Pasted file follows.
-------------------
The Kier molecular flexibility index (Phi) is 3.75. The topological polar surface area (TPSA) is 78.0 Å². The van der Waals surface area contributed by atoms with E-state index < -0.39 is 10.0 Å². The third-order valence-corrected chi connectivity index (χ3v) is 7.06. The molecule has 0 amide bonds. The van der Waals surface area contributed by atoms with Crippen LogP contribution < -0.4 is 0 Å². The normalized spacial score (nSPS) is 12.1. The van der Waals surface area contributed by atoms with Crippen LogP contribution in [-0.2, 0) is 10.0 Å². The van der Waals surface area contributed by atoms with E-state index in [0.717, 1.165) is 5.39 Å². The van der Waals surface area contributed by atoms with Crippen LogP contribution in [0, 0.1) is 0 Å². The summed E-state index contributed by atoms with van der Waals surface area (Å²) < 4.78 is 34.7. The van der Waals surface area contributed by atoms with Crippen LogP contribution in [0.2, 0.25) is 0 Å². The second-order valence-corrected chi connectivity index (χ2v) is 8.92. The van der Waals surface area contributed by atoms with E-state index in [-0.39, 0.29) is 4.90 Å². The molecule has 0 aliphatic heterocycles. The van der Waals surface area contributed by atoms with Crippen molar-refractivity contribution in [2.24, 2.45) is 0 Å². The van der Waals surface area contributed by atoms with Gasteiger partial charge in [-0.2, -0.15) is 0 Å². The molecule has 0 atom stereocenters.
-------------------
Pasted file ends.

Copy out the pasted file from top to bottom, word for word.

The Kier molecular flexibility index (Phi) is 3.75. The topological polar surface area (TPSA) is 78.0 Å². The van der Waals surface area contributed by atoms with E-state index < -0.39 is 10.0 Å². The third-order valence-corrected chi connectivity index (χ3v) is 7.06. The molecule has 0 amide bonds. The van der Waals surface area contributed by atoms with Crippen LogP contribution < -0.4 is 0 Å². The normalized spacial score (nSPS) is 12.1. The van der Waals surface area contributed by atoms with Crippen LogP contribution in [-0.2, 0) is 10.0 Å². The van der Waals surface area contributed by atoms with E-state index in [0.717, 1.165) is 5.39 Å². The van der Waals surface area contributed by atoms with Crippen LogP contribution in [0, 0.1) is 0 Å². The summed E-state index contributed by atoms with van der Waals surface area (Å²) < 4.78 is 34.7. The van der Waals surface area contributed by atoms with Crippen LogP contribution in [0.2, 0.25) is 0 Å². The second-order valence-corrected chi connectivity index (χ2v) is 8.92. The van der Waals surface area contributed by atoms with E-state index in [-0.39, 0.29) is 4.90 Å². The molecule has 0 aliphatic heterocycles. The van der Waals surface area contributed by atoms with Crippen molar-refractivity contribution in [2.24, 2.45) is 0 Å². The van der Waals surface area contributed by atoms with Gasteiger partial charge in [-0.2, -0.15) is 0 Å². The molecule has 0 atom stereocenters.